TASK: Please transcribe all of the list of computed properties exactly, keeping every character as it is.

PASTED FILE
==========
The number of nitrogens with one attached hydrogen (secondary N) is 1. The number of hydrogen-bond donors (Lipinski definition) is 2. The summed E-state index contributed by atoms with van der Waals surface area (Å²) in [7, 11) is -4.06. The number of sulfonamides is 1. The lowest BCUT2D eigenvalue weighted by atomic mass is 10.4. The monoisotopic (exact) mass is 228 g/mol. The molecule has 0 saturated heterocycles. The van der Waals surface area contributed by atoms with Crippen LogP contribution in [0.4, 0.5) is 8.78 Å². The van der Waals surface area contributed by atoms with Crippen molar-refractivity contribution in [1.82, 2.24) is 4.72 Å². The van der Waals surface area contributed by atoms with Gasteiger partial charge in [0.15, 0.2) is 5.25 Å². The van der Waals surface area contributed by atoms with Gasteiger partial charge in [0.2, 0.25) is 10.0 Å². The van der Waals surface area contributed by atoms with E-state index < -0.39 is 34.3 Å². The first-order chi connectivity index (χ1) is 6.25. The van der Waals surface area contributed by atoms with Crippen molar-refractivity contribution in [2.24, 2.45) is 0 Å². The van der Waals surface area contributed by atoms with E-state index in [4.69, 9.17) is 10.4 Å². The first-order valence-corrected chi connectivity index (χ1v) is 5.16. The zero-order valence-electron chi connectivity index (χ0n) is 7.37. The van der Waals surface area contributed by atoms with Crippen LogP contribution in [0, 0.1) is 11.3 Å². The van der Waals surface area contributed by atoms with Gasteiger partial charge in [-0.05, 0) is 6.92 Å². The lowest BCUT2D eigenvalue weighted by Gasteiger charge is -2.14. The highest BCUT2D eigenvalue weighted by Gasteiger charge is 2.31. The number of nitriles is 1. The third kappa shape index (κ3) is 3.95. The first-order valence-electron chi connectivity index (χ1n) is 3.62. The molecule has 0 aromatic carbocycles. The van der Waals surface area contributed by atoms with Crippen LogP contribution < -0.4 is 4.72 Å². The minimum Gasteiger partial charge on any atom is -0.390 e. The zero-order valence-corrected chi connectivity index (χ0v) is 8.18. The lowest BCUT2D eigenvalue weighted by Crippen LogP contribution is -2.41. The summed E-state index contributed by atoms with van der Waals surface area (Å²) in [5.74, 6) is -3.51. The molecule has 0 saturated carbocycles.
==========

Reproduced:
The number of nitrogens with one attached hydrogen (secondary N) is 1. The number of hydrogen-bond donors (Lipinski definition) is 2. The summed E-state index contributed by atoms with van der Waals surface area (Å²) in [7, 11) is -4.06. The number of sulfonamides is 1. The lowest BCUT2D eigenvalue weighted by atomic mass is 10.4. The monoisotopic (exact) mass is 228 g/mol. The molecule has 0 saturated heterocycles. The van der Waals surface area contributed by atoms with Crippen LogP contribution in [0.4, 0.5) is 8.78 Å². The van der Waals surface area contributed by atoms with Crippen molar-refractivity contribution in [1.82, 2.24) is 4.72 Å². The van der Waals surface area contributed by atoms with Gasteiger partial charge in [0.15, 0.2) is 5.25 Å². The van der Waals surface area contributed by atoms with Gasteiger partial charge in [0.2, 0.25) is 10.0 Å². The van der Waals surface area contributed by atoms with E-state index < -0.39 is 34.3 Å². The first-order chi connectivity index (χ1) is 6.25. The van der Waals surface area contributed by atoms with Crippen molar-refractivity contribution in [2.24, 2.45) is 0 Å². The van der Waals surface area contributed by atoms with E-state index in [4.69, 9.17) is 10.4 Å². The first-order valence-corrected chi connectivity index (χ1v) is 5.16. The zero-order valence-electron chi connectivity index (χ0n) is 7.37. The van der Waals surface area contributed by atoms with Crippen LogP contribution in [0, 0.1) is 11.3 Å². The van der Waals surface area contributed by atoms with Gasteiger partial charge in [-0.05, 0) is 6.92 Å². The lowest BCUT2D eigenvalue weighted by Gasteiger charge is -2.14. The highest BCUT2D eigenvalue weighted by Gasteiger charge is 2.31. The number of nitriles is 1. The third kappa shape index (κ3) is 3.95. The first-order valence-electron chi connectivity index (χ1n) is 3.62. The molecule has 0 aromatic carbocycles. The van der Waals surface area contributed by atoms with Crippen LogP contribution < -0.4 is 4.72 Å². The minimum Gasteiger partial charge on any atom is -0.390 e. The zero-order valence-corrected chi connectivity index (χ0v) is 8.18. The lowest BCUT2D eigenvalue weighted by Crippen LogP contribution is -2.41. The summed E-state index contributed by atoms with van der Waals surface area (Å²) in [5.74, 6) is -3.51. The molecule has 0 saturated carbocycles.